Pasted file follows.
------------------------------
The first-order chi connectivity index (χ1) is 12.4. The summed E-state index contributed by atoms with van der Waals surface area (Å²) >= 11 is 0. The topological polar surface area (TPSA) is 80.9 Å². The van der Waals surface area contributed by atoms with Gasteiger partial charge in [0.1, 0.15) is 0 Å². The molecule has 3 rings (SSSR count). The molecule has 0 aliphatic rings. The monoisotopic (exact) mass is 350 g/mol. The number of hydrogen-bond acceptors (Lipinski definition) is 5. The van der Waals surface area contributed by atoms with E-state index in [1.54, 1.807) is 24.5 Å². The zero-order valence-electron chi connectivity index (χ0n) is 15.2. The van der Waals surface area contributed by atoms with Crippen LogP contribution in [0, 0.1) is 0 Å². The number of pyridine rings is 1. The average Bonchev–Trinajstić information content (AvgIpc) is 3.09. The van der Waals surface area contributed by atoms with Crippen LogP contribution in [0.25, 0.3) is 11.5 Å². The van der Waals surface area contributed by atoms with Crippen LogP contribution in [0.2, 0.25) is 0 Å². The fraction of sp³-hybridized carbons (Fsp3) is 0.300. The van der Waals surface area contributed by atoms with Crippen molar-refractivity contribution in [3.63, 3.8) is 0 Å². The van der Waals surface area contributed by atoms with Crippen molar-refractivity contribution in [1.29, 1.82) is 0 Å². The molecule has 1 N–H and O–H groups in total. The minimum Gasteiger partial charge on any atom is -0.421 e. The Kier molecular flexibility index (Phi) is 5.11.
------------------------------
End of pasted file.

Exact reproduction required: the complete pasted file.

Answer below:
The first-order chi connectivity index (χ1) is 12.4. The summed E-state index contributed by atoms with van der Waals surface area (Å²) >= 11 is 0. The topological polar surface area (TPSA) is 80.9 Å². The van der Waals surface area contributed by atoms with Gasteiger partial charge in [0.1, 0.15) is 0 Å². The molecule has 3 rings (SSSR count). The molecule has 0 aliphatic rings. The monoisotopic (exact) mass is 350 g/mol. The number of hydrogen-bond acceptors (Lipinski definition) is 5. The van der Waals surface area contributed by atoms with E-state index in [1.54, 1.807) is 24.5 Å². The zero-order valence-electron chi connectivity index (χ0n) is 15.2. The van der Waals surface area contributed by atoms with Crippen LogP contribution in [0, 0.1) is 0 Å². The number of pyridine rings is 1. The average Bonchev–Trinajstić information content (AvgIpc) is 3.09. The van der Waals surface area contributed by atoms with Crippen LogP contribution in [0.25, 0.3) is 11.5 Å². The van der Waals surface area contributed by atoms with Crippen LogP contribution in [0.2, 0.25) is 0 Å². The fraction of sp³-hybridized carbons (Fsp3) is 0.300. The van der Waals surface area contributed by atoms with Crippen molar-refractivity contribution in [3.63, 3.8) is 0 Å². The van der Waals surface area contributed by atoms with Crippen molar-refractivity contribution in [1.29, 1.82) is 0 Å². The molecule has 1 N–H and O–H groups in total. The minimum Gasteiger partial charge on any atom is -0.421 e. The Kier molecular flexibility index (Phi) is 5.11.